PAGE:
Mayor Ed Lee throws one hell of a good party.
Last Friday, City Hall’s 100th birthday was the bash to beat.
Hosted at the gold-gilded dome’s front porch, costumed performers danced on stilts, and the scent of fancy fusion dishes wafted from food trucks. My sources say violinists lined the grand staircase inside the dome, clad in white.
Outside, a talented singer crooned Otis Redding’s “Sittin’ on the Dock of the Bay.”
I wasn’t watching ships, but I saw deep-pocketed folks waltzing into City Hall. The party was paid for by new tech overlords like Twitter, along with old school money like Wells Fargo Bank. There were those currying legislative favor like PG&E and lobbyists on behalf of the aforementioned ilk.
Mayors from around the country joined Mayor Lee and those monied partners in City Hall. The U.S. Conference of Mayors, held over the weekend at the Hilton Union Square Hotel, was paid for by Uber, Lyft, Google and WalMart.
Former (current?) Mayor Willie Brown emceed the party, as he’s the wizened-wizard who conjured the gold paint encircling City Hall’s dome.
How’d our fashionable former mayor raise the money for fancy flourish? He clued us in in his Sunday Chronicle column “Willie’s World.”
After politically fast-tracking a development for an architect who donated money to paint City Hall, Willie wrote, “It wasn’t long before every developer with a pending project realized that the quickest path to the front of the approval line was to come in with some gold leaf for City Hall and a paintbrush.”
Ah, Willie. He’s so charming he could pick your pocket, stare you in the eyes and say, “I’m picking your pocket, nice to meetcha,” and you wouldn’t mind. You might even name a bridge after him.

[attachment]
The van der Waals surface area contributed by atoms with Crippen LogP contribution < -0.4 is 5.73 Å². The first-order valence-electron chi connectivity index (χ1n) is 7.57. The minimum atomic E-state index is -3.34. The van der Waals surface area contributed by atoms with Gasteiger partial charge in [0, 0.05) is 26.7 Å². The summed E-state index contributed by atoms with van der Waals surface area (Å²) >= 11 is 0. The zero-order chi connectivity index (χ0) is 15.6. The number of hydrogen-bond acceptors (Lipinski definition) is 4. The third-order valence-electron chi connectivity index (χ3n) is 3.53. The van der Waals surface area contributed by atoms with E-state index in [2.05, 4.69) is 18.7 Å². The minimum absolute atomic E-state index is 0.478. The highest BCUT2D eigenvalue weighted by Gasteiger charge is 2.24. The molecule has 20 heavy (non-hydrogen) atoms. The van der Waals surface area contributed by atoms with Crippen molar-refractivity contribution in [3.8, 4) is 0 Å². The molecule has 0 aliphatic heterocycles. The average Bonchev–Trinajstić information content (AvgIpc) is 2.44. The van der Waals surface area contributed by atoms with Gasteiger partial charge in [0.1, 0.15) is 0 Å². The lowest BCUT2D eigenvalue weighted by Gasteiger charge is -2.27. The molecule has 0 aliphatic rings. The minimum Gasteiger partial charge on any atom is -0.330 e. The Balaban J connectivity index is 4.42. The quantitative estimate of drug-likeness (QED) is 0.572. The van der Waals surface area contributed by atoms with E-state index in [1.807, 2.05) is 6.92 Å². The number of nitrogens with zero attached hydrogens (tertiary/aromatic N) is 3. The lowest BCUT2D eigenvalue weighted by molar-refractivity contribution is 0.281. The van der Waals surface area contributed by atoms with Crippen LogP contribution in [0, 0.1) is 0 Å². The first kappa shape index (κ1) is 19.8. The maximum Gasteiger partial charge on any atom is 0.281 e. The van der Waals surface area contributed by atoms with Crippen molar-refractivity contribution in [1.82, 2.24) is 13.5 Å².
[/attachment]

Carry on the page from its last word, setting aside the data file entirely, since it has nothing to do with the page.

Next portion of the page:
This is, in fact, a City Hall tradition.
The 1906 earthquake and fire that decimated San Francisco’s first City Hall gave rise to one of The City’s most notorious political scandals: The trial and sentencing of political boss Abe Ruef, and then-Mayor Eugene Schmitz.
The earthquake revealed shoddy workmanship in San Francisco’s infrastructure, a thread that led investigators up the political food chain to expose a system of massive corruption and bribes among city supervisors and the mayor.
As the Examiner reported in a recent historical retelling of the scandal, Ruef orchestrated a takeover of the City Hall machine by ensuring the puppet-like Eugene Schmitz, a political neophyte, was elected mayor. Soon Ruef was ordering giveaways of public assets to powerful corporations in exchange for loyalty and bribes — while San Francisco was trying to resurrect itself from the disaster.
But the twisted genius of our local modern political system is that big money worms its way into City Hall — without (necessarily) violating the law.
Brown engineered this by creating a “patronage army” of more than 350 mayoral “special assistant jobs,” according to news reports at the time. He took millions in soft money contributions after his political allies weakened municipal campaign finance rules in the 1990s.
Those weakened campaign finance rules now benefit Mayor Lee. Reports from SF Weekly and the Examiner, plus the Chronicle, show Mayor Ed Lee has taken nearly $10 million in “behested payments,” which critics say work like this: Fund this pet project of mine (like Free Muni for Youth), and perhaps I’ll help you secure that tricky contract.
That money also helped pay for the centennial bash.
As Mayor Ed Lee welcomed tech investors, dignitaries and politicians along the red carpet, fences lined the streets outside. Police stood in line, guarding City Hall’s entrance. But guarding from who?
Across the street were everyday San Franciscans, hanging onto the police barriers. The dignitaries dined. The People stood outside, looking in.
Happy birthday, City Hall.
On Guard prints the news and raises hell each Tuesday. Email him at email@example.com.
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